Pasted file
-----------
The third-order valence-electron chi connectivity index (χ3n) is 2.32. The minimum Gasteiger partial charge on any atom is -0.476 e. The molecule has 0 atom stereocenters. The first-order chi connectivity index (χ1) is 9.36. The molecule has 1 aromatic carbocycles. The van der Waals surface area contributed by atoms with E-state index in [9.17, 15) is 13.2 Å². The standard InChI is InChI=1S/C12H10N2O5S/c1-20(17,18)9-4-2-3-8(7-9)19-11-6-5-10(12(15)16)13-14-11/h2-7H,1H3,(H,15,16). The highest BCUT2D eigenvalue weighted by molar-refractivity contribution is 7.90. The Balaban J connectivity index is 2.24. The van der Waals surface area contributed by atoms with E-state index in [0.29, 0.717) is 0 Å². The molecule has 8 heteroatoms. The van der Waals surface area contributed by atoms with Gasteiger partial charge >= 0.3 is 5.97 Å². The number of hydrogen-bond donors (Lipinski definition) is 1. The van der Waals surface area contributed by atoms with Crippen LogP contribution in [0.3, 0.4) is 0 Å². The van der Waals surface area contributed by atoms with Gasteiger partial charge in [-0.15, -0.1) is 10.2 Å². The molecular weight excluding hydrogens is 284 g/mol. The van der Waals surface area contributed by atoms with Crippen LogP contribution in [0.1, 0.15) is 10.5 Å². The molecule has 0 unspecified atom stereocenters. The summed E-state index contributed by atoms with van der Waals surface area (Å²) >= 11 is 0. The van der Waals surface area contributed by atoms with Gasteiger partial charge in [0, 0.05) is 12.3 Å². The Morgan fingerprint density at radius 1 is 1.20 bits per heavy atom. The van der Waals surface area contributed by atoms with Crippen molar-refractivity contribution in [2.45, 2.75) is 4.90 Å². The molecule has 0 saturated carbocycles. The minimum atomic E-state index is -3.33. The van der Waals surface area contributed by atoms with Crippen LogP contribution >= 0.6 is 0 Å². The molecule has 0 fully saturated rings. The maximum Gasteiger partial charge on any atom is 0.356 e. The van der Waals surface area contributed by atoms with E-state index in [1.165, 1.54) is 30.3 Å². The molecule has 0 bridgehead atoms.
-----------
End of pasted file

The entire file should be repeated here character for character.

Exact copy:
The third-order valence-electron chi connectivity index (χ3n) is 2.32. The minimum Gasteiger partial charge on any atom is -0.476 e. The molecule has 0 atom stereocenters. The first-order chi connectivity index (χ1) is 9.36. The molecule has 1 aromatic carbocycles. The van der Waals surface area contributed by atoms with E-state index in [9.17, 15) is 13.2 Å². The standard InChI is InChI=1S/C12H10N2O5S/c1-20(17,18)9-4-2-3-8(7-9)19-11-6-5-10(12(15)16)13-14-11/h2-7H,1H3,(H,15,16). The highest BCUT2D eigenvalue weighted by molar-refractivity contribution is 7.90. The Balaban J connectivity index is 2.24. The van der Waals surface area contributed by atoms with E-state index in [0.29, 0.717) is 0 Å². The molecule has 8 heteroatoms. The van der Waals surface area contributed by atoms with Gasteiger partial charge >= 0.3 is 5.97 Å². The number of hydrogen-bond donors (Lipinski definition) is 1. The van der Waals surface area contributed by atoms with Crippen LogP contribution in [0.3, 0.4) is 0 Å². The van der Waals surface area contributed by atoms with Gasteiger partial charge in [-0.15, -0.1) is 10.2 Å². The molecular weight excluding hydrogens is 284 g/mol. The van der Waals surface area contributed by atoms with Crippen LogP contribution in [0.1, 0.15) is 10.5 Å². The molecule has 0 unspecified atom stereocenters. The summed E-state index contributed by atoms with van der Waals surface area (Å²) >= 11 is 0. The van der Waals surface area contributed by atoms with Gasteiger partial charge in [0, 0.05) is 12.3 Å². The Morgan fingerprint density at radius 1 is 1.20 bits per heavy atom. The van der Waals surface area contributed by atoms with Crippen molar-refractivity contribution in [2.45, 2.75) is 4.90 Å². The molecule has 0 saturated carbocycles. The minimum atomic E-state index is -3.33. The van der Waals surface area contributed by atoms with Crippen LogP contribution >= 0.6 is 0 Å². The molecule has 0 fully saturated rings. The maximum Gasteiger partial charge on any atom is 0.356 e. The van der Waals surface area contributed by atoms with E-state index in [1.165, 1.54) is 30.3 Å². The molecule has 0 bridgehead atoms.